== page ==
Sunday, November 8, 2009

Typhoon Cobra - Nimitz & Leadership '...Lessons of'

If you don’t read the entire review that follows, do yourself a favor and read Commander in Chief, U.S. Pacific Fleet ADM Nimitz’s confidential letter of Feb. 13, 1945. It’s a thoughtful, reasoned and balanced treatise on accountability in time of war. It shows why Nimitz was such a great leader -- a man whose emotional intelligence matched his analytical abilities.
Fleet Admiral Chester A. Nimitz
Halsey’s Typhoon
Review by Bill Doughty
Their decks, already top-heavy with armaments and equipment, were pushed nearly vertical in mountainous seas. Sixty-five years ago, caught in a giant storm, the Sailors of U.S. Third Fleet fought wind, water and waves trying to escape their own sinking ships and surrounding sharks. Some lost the fight.

Halsey’s Typhoon, the True Story of a Fighting Admiral, an Epic Storm, and an Untold Rescue is the gripping account of Typhoon Cobra and its aftermath.

McCain and Halsey, Dec. 1944.
Characters like Adm. William “Bull” Halsey, Adm. John “Slew” McCain (Sen. McCain’s grandfather), Capt. Henry Lee Plage, Capt. James Marks and Chief Quartermaster Archie DeRyckere (one of the true heroes of the tale, who retired as a Lt. Cmdr.) are revealed, warts and quirks and all.

Why were the ships in the path of the huge storm? How does a typhoon form and why is it so dangerous? What’s it like to be thrown off a ship into 90-foot waves in a storm with 150-mph winds? The authors address these questions through extensive research and interviews.
Although this book is not currently included on the Navy’s Professional Reading Program, it is on the informal must-read list of many Navy leaders. These leaders also value the lessons of history brought forth in books, including all the way back to one of the most well-known books in history, Homer’s Iliad, written around the 8th Century B.C. Here’s a quote from the Iliad, used on one of Halsey's Typhoon’s title pages:

Bursts as a wave from the clouds impends,
And swell'd with tempests on the ships descends;
White are the decks with foam; the winds aloud
Howl o'er the masts, and sing through every shroud:
Pale, trembling, tir'd, the sailors freeze with fear;
And instant death on every wave appears.

  Halsey’s Typhoon is not the first book about this famous incident in Navy history. Capt. C. Raymond "Cal" Calhoun, skipper of the USS Dewey (DD 349) at the time, was an eyewitness to history and wrote a gripping account, Typhoon: The Other Enemy, in 1981. Highly recommended.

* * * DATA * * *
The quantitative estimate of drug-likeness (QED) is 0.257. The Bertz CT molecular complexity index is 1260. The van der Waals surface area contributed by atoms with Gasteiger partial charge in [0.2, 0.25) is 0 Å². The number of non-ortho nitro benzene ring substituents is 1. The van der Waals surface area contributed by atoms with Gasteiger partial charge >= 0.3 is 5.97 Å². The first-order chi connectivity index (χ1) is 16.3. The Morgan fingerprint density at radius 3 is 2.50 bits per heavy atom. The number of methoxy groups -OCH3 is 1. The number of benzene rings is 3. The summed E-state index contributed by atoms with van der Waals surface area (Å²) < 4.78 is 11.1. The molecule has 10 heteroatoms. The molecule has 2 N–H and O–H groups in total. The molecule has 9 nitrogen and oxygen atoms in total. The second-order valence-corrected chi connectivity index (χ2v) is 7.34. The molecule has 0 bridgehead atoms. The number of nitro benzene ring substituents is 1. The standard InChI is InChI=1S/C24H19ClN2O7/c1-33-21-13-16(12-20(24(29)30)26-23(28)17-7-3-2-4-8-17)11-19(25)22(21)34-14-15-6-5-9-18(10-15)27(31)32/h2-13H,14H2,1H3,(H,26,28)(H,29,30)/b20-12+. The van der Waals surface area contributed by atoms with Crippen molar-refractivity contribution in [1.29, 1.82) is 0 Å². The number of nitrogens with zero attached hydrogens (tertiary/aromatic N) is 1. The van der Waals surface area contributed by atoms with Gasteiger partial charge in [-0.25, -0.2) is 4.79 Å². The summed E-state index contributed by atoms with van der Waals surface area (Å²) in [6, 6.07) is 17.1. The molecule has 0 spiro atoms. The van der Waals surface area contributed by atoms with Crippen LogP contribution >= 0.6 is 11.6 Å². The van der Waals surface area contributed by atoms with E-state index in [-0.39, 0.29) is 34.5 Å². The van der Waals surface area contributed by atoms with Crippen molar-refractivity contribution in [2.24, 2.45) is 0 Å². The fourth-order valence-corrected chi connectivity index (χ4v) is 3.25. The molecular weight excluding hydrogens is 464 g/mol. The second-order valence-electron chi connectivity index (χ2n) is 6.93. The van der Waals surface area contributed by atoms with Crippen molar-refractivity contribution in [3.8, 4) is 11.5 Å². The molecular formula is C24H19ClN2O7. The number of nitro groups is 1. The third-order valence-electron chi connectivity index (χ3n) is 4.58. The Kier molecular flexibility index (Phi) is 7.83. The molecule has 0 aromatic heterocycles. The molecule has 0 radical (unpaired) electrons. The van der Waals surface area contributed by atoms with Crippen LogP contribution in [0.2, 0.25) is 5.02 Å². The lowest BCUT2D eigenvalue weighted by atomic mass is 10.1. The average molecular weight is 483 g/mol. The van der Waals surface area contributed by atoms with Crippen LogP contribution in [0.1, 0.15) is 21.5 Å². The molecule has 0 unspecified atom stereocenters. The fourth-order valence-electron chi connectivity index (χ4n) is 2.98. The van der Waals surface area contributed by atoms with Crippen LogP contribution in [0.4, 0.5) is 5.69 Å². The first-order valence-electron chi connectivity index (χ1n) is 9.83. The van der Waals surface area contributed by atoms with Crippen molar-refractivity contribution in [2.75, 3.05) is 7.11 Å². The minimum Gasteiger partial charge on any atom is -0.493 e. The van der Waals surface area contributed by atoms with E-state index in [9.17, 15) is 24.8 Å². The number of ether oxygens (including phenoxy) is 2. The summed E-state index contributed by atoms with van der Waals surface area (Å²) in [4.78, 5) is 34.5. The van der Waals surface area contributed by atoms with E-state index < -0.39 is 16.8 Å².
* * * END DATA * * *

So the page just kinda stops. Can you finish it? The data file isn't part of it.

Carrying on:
There have been other books, written by apologists or accusers, including several other first-person accounts -- even one co-authored by Capt. George Kosco, Fleet Aerologist at the time of the storm.

Unidentified destroyer during Typhoon Cobra.

Typhoon Cobra formed and hit as the Third Fleet was moving ever closer to Imperial Japan. The Navy was achieving success using McCain’s “Big Blue Blanket” strategy, modeled after a U.S. Naval Academy football defense, of interweaving radar to defend against kamikaze (divine winds) attacks.
The name kamikaze came from the Shinto belief that the gods intervened twice in the 13th Century, sending separate typhoons against invading Chinese armadas -- drowning thousands of Mongol soldiers and sailors.

The Imperial Japanese warriors believed the gods were on their side and that they were ordained to win the war.
Ultimately science triumphed over superstition.
Halsey’s Typhoon narrates the lessons of history.
(Today, as a direct result of the devastating storm in the Philippine Sea, the Joint Typhoon Warning Center protects the U.S. Pacific Fleet. In the years after the war weather stations were set up in the Caroline Islands, Philippines, Iwo Jima, Okinawa and Guam.)
Communication has improved. Command-and-control incorporates maritime forecasts as a top priority to ensure the safety of Sailors. Nimitz addresses in his letter, "Lessons of," that leaders must take all information into account, but must also rely on their own intelligence.
This book is purposely a vital guide to good leadership. Compare the fearless bravery of destroyer escort USS Tabberer’s CO Capt. Plage -- whose interactions were generous, even-handed and caring -- with Capt. Marks, CO of destroyer USS Hull. Marks is shown as petty and controlling. The reporters suggest he was the basis for the Capt. Queeg character in the 1952 Pulitzer Prize-winning novel The Caine Mutiny by Herman Wouk.
Plage defied convention and came to the rescue of survivors treading water, fighting sharks and clinging to rafts and debris. Marks became paralyzed and failed to respond.
True wisdom during Typhoon Cobra was revealed in acts by brave leaders who acted correctly -- not blindly -- in the face of unimaginable terrors.
This Veteran’s Day, we think of all the men and women who have served selflessly in uniform in recent and distant wars.
Halsey’s Typhoon reminds us of some of the lessons learned -- and taught -- by the veterans of World War II. And, it introduces us to some of the heroes we continue to honor.
“...Lessons of”:

The book explores the role of Fleet Adm. Chester A. Nimitz -- one of the greatest heroes in our nation’s military history. Nimitz’s confidential letter of Feb. 13, 1945, just two months after Typhoon Cobra, while not included in Halsey’s Typhoon, is available at the Navy’s History and Heritage Command site.

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